CDOT Projection Suggests A Front Range Train Would Carry 3M Passengers A Year

August 31, 2020
Amtrak trains at Union Staton in Denver.Amtrak trains at Union Staton in Denver.Hart Van Denburg/CPR News
Amtrak trains at Union Staton in Denver.

A passenger rail line stretching nearly 200 miles between Fort Collins and Pueblo would carry 9,200 people every weekday and nearly 3 million in a year, according to new modeling.

The group overseeing the project has yet to finalize details, like an exact route, stations, cost and, most crucial, funding sources. But the modeling presented to the state’s Southwest Chief And Front Range Passenger Rail Commission represents a key step toward making the line a reality.

"It's absolutely important,” said Randy Grauberger, director of the rail project. “If you don't have riders, you aren't going to have a train."

The model predicted a “notable demand” for regional rail service by 2045 which puts it in the middle of comparable passenger rail systems across the country.

Chart courtesy of Colorado Department of Transportation

The projection is on the conservative side, Grauberger said. It anticipated fares of 32 cents per mile or about $22 for a one-way ticket from downtown Colorado Springs to Denver’s Union Station. A similar ride on CDOT’s Bustang service currently costs $12.

"If we come down on the fares, that should certainly create more ridership,” Grauberger said. 

Developed by the Colorado Department of Transportation, the model uses existing BNSF Railway tracks, mostly to the east side of Interstate 25. The analysis includes fourteen stations, with some stops in train-hungry Boulder and Longmont. 

Ridership is projected to be highest in the northern Front Range, where stations would be bunched closer together. The department will run different scenarios through the model, changing variables like station location, higher-speed service and different routes entirely. 

The commission hopes to eventually extend service north to Cheyenne, Wyoming, and south into New Mexico. The modeling predicts that most trips would be relatively short work commutes, but most people who responded to a separate self-selecting survey said they would take it for leisure.

The model also predicted the service would reduce the number of miles traveled by vehicles in the state, a key metric in both the transportation planning and environmental worlds, by 210,000 miles per weekday. That equates to around 94 tons of greenhouse gas emissions daily, according to the model.

Some commission members said they wanted to see analysis comparing rail service to other modes of transportation, a request CDOT staff said they would work on.

"I think that’s very important … as we continue to look at alternatives and how we're going to ensure that we build something that people choose,” said Jill Gaebler, who chairs the commission and serves on the Colorado Springs City Council. “Because it is a choice."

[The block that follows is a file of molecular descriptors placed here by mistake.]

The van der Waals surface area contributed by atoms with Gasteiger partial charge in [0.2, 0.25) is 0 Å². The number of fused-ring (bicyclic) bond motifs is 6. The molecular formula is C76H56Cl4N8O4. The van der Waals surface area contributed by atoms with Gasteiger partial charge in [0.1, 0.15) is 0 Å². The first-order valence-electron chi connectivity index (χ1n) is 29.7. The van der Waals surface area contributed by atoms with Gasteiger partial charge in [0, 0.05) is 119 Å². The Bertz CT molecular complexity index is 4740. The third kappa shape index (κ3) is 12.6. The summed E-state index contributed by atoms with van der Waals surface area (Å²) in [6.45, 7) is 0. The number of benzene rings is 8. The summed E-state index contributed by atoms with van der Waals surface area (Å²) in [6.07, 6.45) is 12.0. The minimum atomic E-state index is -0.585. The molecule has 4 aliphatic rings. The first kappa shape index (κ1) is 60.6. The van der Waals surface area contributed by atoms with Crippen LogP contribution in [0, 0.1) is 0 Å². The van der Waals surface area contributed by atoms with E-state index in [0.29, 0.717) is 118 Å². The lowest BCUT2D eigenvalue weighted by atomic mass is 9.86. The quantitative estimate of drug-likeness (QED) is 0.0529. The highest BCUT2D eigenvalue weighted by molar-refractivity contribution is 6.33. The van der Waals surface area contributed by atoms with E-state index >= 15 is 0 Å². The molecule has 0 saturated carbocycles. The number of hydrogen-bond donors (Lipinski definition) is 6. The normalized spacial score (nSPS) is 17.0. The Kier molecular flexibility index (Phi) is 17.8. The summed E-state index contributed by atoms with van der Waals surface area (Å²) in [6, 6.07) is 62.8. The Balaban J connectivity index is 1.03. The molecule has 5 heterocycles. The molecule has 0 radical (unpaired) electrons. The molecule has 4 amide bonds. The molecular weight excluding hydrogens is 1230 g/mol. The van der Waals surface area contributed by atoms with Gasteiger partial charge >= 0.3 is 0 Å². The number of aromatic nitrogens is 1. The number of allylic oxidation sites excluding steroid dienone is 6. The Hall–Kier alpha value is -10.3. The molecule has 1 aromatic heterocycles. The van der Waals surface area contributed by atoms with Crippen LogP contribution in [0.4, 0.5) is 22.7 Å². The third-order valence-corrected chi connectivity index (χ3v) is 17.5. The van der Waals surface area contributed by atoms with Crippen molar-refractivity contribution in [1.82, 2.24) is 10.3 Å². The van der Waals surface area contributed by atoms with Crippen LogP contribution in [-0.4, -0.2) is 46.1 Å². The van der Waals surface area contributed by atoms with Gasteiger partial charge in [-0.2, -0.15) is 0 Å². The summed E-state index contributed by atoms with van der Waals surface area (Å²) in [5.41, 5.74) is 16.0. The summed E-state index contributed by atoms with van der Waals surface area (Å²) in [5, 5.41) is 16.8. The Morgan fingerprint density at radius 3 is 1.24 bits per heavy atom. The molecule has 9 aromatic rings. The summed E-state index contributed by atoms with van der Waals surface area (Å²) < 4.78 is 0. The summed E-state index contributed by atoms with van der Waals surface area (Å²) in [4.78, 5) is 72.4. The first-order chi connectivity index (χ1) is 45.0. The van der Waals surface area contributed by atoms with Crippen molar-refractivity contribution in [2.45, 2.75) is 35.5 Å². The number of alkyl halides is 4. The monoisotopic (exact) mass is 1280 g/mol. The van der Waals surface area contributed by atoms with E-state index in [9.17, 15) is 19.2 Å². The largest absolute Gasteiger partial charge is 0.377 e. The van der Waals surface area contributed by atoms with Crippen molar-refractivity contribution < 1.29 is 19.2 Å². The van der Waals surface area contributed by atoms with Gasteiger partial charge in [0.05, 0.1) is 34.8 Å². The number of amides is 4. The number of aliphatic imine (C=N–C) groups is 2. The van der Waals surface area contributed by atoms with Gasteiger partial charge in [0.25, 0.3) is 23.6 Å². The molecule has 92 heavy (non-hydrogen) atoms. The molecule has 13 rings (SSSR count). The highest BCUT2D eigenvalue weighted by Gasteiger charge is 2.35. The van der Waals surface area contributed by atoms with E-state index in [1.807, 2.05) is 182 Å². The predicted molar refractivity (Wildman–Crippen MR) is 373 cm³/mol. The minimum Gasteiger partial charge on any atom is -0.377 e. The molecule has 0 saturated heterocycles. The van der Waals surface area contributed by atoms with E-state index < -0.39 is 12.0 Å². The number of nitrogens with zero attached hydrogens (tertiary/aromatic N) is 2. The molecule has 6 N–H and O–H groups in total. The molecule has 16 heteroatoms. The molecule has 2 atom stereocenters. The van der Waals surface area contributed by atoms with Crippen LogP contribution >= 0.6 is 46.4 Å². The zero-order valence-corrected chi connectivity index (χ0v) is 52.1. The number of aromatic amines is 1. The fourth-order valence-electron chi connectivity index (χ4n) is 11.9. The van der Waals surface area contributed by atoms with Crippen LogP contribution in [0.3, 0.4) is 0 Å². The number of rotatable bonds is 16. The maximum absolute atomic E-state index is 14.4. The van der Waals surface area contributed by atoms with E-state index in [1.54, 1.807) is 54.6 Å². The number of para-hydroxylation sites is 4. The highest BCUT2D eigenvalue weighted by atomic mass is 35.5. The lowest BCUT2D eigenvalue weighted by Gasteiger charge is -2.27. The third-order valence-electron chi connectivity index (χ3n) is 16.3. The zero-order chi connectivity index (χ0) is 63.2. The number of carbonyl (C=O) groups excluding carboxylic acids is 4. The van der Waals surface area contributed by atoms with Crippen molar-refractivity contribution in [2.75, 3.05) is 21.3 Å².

Whether the forecasts will ever be put to the test of reality depends largely on funding. Commissioner Sal Pace said Friday his earlier attempt to get money from the next federal coronavirus stimulus bill, which had the support of Sen. Cory Gardner, has been unsuccessful so far.

Ray Lang, Amtrak’s senior director for national state relations, told the commission that the company is still committed to a new route along the Front Range. 

"We think the work you're doing is excellent," Lang told the commission Friday. 

Amtrak’s ability to fund new inter-city routes in states like Colorado largely depends on Congress. The upcoming election will likely have a big impact on how tight federal purse strings are. A Democratic-backed bill in the House of Representatives would give Amtrak $25 billion over five years. Much of that would go to new routes, Lang said. 

"We really do believe that the Front Range ... is ripe for this,” he added. “It is an area that we've identified that we want to grow service, corridor service, in."

For the Front Range project to be successful, Grauberger said it will require a mix of federal and state money — the latter generated likely by a new voter-approved tax specific to Front Range counties.

But first, the commission will need more money to continue its preparation. A few million dollars to finish a preliminary service plan, more modeling and staffing costs. 

Then the big ask: About $10 million would pay for an environmental impact study that’s federally required. That all would need a new appropriation from the legislature, Grauberger said. But he thinks he has a pretty strong case.

"If that buys us a $2 billion federal investment, that's a pretty strong match,” he said.